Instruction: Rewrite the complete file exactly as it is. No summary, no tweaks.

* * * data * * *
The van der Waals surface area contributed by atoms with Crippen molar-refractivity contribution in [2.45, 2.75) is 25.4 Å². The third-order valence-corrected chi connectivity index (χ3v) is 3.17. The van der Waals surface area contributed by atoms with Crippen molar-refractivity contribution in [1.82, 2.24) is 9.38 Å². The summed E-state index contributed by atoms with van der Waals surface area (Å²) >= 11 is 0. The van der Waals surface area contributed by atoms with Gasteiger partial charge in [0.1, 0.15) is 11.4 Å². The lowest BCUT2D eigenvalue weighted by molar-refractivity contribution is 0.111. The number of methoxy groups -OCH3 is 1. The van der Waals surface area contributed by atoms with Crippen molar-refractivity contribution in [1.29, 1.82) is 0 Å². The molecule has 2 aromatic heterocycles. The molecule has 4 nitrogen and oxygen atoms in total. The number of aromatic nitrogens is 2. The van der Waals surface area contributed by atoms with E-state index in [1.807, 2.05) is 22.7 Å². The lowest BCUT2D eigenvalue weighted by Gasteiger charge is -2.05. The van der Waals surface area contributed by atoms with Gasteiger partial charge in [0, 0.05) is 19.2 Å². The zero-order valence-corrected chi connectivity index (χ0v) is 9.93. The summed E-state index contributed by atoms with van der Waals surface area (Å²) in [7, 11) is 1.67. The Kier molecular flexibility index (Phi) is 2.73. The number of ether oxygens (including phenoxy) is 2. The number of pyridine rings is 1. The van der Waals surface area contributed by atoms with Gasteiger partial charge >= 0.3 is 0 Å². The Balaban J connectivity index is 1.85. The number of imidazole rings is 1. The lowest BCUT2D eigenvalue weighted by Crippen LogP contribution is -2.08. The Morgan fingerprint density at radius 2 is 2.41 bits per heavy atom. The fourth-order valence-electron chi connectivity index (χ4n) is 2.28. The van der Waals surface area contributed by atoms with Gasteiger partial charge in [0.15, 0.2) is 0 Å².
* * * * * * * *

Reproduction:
The van der Waals surface area contributed by atoms with Crippen molar-refractivity contribution in [2.45, 2.75) is 25.4 Å². The third-order valence-corrected chi connectivity index (χ3v) is 3.17. The van der Waals surface area contributed by atoms with Crippen molar-refractivity contribution in [1.82, 2.24) is 9.38 Å². The summed E-state index contributed by atoms with van der Waals surface area (Å²) >= 11 is 0. The van der Waals surface area contributed by atoms with Gasteiger partial charge in [0.1, 0.15) is 11.4 Å². The lowest BCUT2D eigenvalue weighted by molar-refractivity contribution is 0.111. The number of methoxy groups -OCH3 is 1. The van der Waals surface area contributed by atoms with Crippen molar-refractivity contribution in [1.29, 1.82) is 0 Å². The molecule has 2 aromatic heterocycles. The molecule has 4 nitrogen and oxygen atoms in total. The number of aromatic nitrogens is 2. The van der Waals surface area contributed by atoms with E-state index in [1.807, 2.05) is 22.7 Å². The lowest BCUT2D eigenvalue weighted by Gasteiger charge is -2.05. The van der Waals surface area contributed by atoms with Gasteiger partial charge in [0, 0.05) is 19.2 Å². The zero-order valence-corrected chi connectivity index (χ0v) is 9.93. The summed E-state index contributed by atoms with van der Waals surface area (Å²) in [7, 11) is 1.67. The Kier molecular flexibility index (Phi) is 2.73. The number of ether oxygens (including phenoxy) is 2. The number of pyridine rings is 1. The van der Waals surface area contributed by atoms with Gasteiger partial charge >= 0.3 is 0 Å². The Balaban J connectivity index is 1.85. The number of imidazole rings is 1. The lowest BCUT2D eigenvalue weighted by Crippen LogP contribution is -2.08. The Morgan fingerprint density at radius 2 is 2.41 bits per heavy atom. The fourth-order valence-electron chi connectivity index (χ4n) is 2.28. The van der Waals surface area contributed by atoms with Gasteiger partial charge in [0.15, 0.2) is 0 Å².